How to Unblock YouTube
Believe it or not, but YouTube can't be accessed from every country in the world. If you're in one of those places, Cloudwards.net has put together a handy guide to help you unblock YouTube
By 25 May'17 2017-05-25 08:00:26—
There should probably be limits on the word “unlimited” itself. The proverb “All that glitters is not gold” is very relevant when we are talking about what’s touted as “unlimited” storage space.
At Cloudwards.net, we know the pain of planning storage needs and beginning to upload files, only to find out that your chosen provider doesn’t support files beyond a certain size.
In this list, when we mention “unlimited,” we are referring to caps placed on the size of a file. None of the five providers which we have listed put any restrictions on the individual size of the file(s) that you can store.
Storing files online is a matter of convenience. If you need to split and join files just so that you can upload/download them, it’s not really convenient, now is it?
In online storage, ideally, you should be able to store files the same way as you would store them on a local disk, however large the files in question might be.
Let’s accept it; we already face a lot of issues emailing large files as attachments. Surely, we can expect online storage providers to fulfill our needs of storing large files online without discriminating between which files get in and which don’t.
There are many benefits of using such a storage provider:
We’ve talked about unlimited online backup services before.
In this article, we will just talk about online storage, alone. So although services like Carbonite also allow you to store files of an unlimited size, we won’t be talking about them on this list.
$ 4.08 per month 500 GBStorage All Plans
|Visit Sync.comSync.com Review|
$ 3.99 per month 500 GBStorage All Plans
|Visit pCloudpCloud Review|
$ 7.49 per month 100 GBStorage All Plans
|Visit SugarSyncSugarSync Review|
$ 8.00 per month Unlimited GBStorage All Plans
|Visit LivedriveLivedrive Review|
$ 9.99 per month 1000 GBStorage All Plans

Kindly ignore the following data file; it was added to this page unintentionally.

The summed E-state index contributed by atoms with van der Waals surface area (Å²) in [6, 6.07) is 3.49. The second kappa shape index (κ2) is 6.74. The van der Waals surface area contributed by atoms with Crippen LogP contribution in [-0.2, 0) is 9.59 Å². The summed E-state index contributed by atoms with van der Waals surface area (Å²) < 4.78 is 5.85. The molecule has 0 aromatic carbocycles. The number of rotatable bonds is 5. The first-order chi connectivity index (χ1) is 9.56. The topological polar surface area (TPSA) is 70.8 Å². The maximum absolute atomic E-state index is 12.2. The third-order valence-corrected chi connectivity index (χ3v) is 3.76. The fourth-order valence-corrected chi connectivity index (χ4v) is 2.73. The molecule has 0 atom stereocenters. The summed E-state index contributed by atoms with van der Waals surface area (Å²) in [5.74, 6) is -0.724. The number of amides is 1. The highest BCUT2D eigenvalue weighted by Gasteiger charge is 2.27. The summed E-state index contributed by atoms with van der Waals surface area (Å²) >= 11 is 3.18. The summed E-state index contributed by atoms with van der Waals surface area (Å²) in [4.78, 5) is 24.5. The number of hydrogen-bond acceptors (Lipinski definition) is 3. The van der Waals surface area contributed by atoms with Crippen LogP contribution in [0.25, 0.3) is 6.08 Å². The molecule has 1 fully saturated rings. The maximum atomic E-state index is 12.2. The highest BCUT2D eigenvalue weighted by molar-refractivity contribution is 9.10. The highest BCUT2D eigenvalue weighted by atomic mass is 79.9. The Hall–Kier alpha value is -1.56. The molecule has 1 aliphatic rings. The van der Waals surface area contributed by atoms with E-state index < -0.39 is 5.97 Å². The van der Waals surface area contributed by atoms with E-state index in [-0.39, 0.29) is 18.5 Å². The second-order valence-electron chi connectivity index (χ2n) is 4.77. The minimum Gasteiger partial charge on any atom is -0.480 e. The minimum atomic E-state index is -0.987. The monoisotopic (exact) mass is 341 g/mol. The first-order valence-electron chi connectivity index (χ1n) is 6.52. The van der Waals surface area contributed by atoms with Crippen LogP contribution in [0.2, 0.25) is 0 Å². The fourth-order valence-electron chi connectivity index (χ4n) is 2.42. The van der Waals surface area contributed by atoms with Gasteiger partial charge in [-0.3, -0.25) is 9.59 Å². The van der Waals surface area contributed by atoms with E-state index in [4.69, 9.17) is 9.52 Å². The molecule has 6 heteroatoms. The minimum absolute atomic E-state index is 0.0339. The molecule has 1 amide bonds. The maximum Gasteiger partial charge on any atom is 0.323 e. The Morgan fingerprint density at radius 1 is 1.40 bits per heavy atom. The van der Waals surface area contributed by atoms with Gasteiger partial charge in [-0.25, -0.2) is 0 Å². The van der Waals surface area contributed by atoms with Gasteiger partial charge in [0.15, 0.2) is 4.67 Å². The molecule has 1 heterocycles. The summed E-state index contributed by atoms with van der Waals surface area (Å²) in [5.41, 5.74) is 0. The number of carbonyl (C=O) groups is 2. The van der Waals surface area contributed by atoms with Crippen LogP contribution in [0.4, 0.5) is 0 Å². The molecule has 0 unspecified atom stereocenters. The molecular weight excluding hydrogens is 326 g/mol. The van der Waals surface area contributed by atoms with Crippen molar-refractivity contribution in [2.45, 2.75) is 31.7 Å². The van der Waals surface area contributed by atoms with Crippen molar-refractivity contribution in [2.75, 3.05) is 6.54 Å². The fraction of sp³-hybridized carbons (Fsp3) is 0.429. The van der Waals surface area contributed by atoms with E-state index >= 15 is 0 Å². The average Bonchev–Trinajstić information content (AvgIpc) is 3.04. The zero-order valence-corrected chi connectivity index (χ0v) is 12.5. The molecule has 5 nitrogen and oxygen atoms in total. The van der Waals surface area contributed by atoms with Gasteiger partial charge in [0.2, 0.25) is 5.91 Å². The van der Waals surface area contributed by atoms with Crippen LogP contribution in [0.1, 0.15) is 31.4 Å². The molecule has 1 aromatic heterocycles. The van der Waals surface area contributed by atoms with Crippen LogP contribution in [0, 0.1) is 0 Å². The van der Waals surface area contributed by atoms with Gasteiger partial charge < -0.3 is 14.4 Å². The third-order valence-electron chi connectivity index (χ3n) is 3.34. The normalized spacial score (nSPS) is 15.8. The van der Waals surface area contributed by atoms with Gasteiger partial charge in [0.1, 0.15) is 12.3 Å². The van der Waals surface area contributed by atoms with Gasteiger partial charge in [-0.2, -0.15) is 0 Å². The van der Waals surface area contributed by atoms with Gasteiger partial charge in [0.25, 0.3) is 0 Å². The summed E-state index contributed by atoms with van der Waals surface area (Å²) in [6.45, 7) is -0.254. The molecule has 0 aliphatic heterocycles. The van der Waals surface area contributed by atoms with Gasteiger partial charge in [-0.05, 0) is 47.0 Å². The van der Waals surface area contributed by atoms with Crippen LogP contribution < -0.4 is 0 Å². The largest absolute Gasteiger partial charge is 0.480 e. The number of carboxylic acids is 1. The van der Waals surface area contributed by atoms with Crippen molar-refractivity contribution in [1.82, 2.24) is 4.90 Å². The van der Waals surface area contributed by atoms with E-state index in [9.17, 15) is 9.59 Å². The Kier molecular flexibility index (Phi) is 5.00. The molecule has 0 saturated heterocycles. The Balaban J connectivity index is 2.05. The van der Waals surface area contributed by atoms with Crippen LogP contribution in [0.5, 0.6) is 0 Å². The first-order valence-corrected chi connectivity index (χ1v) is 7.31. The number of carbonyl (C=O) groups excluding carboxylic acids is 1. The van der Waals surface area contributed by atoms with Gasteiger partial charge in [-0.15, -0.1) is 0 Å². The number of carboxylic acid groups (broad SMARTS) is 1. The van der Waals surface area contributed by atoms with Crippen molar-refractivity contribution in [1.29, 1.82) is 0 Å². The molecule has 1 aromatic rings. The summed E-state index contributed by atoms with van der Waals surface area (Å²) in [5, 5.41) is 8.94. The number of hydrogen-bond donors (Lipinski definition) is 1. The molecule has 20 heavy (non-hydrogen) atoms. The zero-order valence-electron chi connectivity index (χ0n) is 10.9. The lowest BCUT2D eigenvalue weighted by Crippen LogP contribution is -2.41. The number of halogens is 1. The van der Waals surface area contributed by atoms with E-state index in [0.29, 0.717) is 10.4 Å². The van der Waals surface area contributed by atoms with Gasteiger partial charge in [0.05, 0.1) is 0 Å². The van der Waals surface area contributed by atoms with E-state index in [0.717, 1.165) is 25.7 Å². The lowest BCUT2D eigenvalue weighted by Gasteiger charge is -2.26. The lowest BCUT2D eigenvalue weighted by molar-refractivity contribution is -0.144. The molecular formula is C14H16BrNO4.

|Visit DropboxDropbox Review|
Just like how with great power comes great responsibility, great file sizes require a lot of patience to upload.
While technically there may not be any limitation on the file’s size, it’s likely that uploading something huge will require stable Internet connectivity.
Also, if you’re planning to use online storage for all your needs, it’s important to ensure you can access files from anywhere, and at any time, even if you just have a smartphone.
So, with that said, let’s check out the best unlimited online storage providers.
With a great focus on security and privacy, Sync.com earns the top spot, in spite of a few hiccups with its speed. It is actually because of the service’s security features that sometimes you might feel it’s slow when previewing files.
Sync.com doesn’t call itself a Dropbox competitor without reason. It has a help page that clearly states users can store files of an unlimited size, subject to their overall quota. It also has a neat little feature known as “selective sync,” which saves time, bandwidth and therefore money too, when you don’t want to sync everything.
Earlier, Sync.com wouldn’t auto-resume uploads that have failed because of connectivity issues, but now that’s no longer the case. Do expect uploads to take some time, though, because Sync.com uses on-the-fly encryption.
Mobile apps are available for iOS and Android, and you can access files using the same. Likewise, desktop apps are also available for Windows and Mac OS X.
There are good sharing features too. Not only can you share large files quickly, but also without requiring the receivers to have a Sync.com account. The admin panel sports multi-user access, and doesn’t even require the “Pro” plan to work.
Sync.com’s data centers (which have hardware and network redundancy) are located in Canada, that means the service is not subject to the US Patriot Act. Better yet, it does offer compliance with many guidelines and legislations, including HIPAA.
Here is yet another alternative to Dropbox, but with a slightly different set of features. If privacy isn’t too much of an issue for you, but the amount of storage space offered is, then pCloud is what you need to go for.
pCloud prides itself on providing “unlimited capabilities,” one of which is a lack of file-size limits. The service also features a wider variety of apps compared to Sync.com.
Not only can you use pCloud with any browser, but also the desktop app is available for Windows, Mac OS X, and even Linux!
Likewise, mobile apps are also available for iOS, Android, and Windows 10 Mobile. So this service is suitable for folks who need a desktop app on Linux or use Windows Mobile, because Sync.com lacks support for both of these platforms.
An interesting fact to note is that although the link mentioned above strongly insists that no speed restrictions get placed on upload speeds in any way, for any user, or file, pCloud’s homepage indicates a “super-high upload speed” limit of 80 Mbps.
pCloud claims the data that you store gets copied to at least three different server locations. For client-side encryption, you’ll need to opt for pCloud Crypto, which is a paid add-on.
As with Sync.com, the free plan maintains a history of deleted files for only the last 30 days (which goes up to 180 days, in the case of paid plans).
SugarSync doubles up as an online storage provider as well as an online backup provider. True to its name, the service provides good syncing options. But here is the catch: no plan is permanently free. Even after paying, not only is the amount of space available a little low, but it’s also comparatively expensive.